Many are unaware of how CO poisoning can be a danger outside your home - Luis Lopez reports
YUMA, Ariz. (KYMA, KECY) - With temperatures still high, many are heading out to local lakes in their boats to cool down. However, there may be a danger that many boaters aren’t considering when going out on the water.
Carbon monoxide, or CO poisoning, is something that can affect boaters and swimmers out on the water. While many people know about the dangers of CO poisoning in their homes, not many realize the dangers it can present when out boating.
As a result, the Martinez Lake Fire Department (MLFD) wants people to make sure they’re taking all precautions necessary.
MLFD Public Information Officer Charly McMurdie says that boat owners should be taking precautions before going out on the water.
"Anytime you’re going to take your boat out you should be checking all of your belts, your hoses, your flame arrestors, your carbon monoxide detectors, if if you are just simply using a boat that doesn’t have a cabin in it you should be checking all of your fuel lines to make sure that they’re healthy and they’re not cracked," McMurdie said.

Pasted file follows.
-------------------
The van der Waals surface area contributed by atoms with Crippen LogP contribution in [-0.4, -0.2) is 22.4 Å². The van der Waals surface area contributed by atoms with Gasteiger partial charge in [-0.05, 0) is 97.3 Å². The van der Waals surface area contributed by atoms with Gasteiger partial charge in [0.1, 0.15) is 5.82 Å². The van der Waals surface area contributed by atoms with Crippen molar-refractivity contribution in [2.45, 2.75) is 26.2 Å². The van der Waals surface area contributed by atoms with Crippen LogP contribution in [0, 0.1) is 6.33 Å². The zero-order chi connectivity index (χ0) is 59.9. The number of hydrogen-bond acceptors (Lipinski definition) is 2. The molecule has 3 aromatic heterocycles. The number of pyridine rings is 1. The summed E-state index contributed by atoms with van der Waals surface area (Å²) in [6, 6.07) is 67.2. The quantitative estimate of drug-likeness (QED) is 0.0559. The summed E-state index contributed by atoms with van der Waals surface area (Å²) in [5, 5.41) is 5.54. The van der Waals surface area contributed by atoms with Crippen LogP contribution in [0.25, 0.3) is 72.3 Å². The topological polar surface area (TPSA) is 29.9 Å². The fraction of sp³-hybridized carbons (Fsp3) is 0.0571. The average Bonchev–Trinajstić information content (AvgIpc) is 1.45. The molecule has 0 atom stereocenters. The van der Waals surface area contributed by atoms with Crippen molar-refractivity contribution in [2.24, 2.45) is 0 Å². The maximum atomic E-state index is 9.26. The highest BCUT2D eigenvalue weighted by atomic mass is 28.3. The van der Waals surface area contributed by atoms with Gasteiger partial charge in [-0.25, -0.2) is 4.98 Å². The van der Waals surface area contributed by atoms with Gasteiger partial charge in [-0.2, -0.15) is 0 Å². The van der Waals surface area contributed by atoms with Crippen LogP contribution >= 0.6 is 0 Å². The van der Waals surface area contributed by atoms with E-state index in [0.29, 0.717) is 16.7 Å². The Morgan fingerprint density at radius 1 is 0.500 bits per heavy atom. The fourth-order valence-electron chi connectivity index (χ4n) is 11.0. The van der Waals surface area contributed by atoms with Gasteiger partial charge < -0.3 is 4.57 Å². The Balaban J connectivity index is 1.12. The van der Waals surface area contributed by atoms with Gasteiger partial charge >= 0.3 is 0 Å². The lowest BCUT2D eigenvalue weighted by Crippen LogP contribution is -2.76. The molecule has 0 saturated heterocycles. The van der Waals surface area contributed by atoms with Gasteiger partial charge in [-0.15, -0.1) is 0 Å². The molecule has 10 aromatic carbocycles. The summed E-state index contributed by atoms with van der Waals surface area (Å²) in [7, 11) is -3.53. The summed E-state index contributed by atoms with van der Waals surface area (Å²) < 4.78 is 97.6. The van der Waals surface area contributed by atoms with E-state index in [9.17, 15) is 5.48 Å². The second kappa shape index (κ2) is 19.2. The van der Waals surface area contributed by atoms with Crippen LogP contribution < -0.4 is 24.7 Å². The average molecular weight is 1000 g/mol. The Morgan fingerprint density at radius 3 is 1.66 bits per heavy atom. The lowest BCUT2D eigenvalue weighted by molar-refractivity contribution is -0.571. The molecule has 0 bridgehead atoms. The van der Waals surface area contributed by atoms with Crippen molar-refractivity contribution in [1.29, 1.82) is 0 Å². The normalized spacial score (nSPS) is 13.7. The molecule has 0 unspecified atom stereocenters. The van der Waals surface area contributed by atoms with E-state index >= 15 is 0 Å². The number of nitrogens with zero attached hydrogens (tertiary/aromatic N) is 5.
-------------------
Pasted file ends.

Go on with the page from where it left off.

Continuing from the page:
With it already being hot out, many people who feel the effects of CO poisoning may not even realize what it is. This is because the symptoms that come from CO poisoning are similar to that of heat exhaustion.
"All of those basic simple symptoms of feeling tired or weak or dizzy or headache well all of those simple signs of heat exhaustion are also the same signs of possible carbon monoxide poisoning," McMurdie said.
With many heading to the lakes right now, MLFD Fire Chief Wade Garcia says they are prepared for the issue.
"We’re ready for it, it’s getting hotter now, it’s not going to cool off until probably next month, this is our hotter month so we’ll be ready for it," Garcia said.
If you are on the water and begin to feel symptoms, it's recommended that you get to a shaded area and begin to slowly sip on water. If you own a boat it is strongly recommended that you get and install a carbon monoxide alarm if you don't already have one.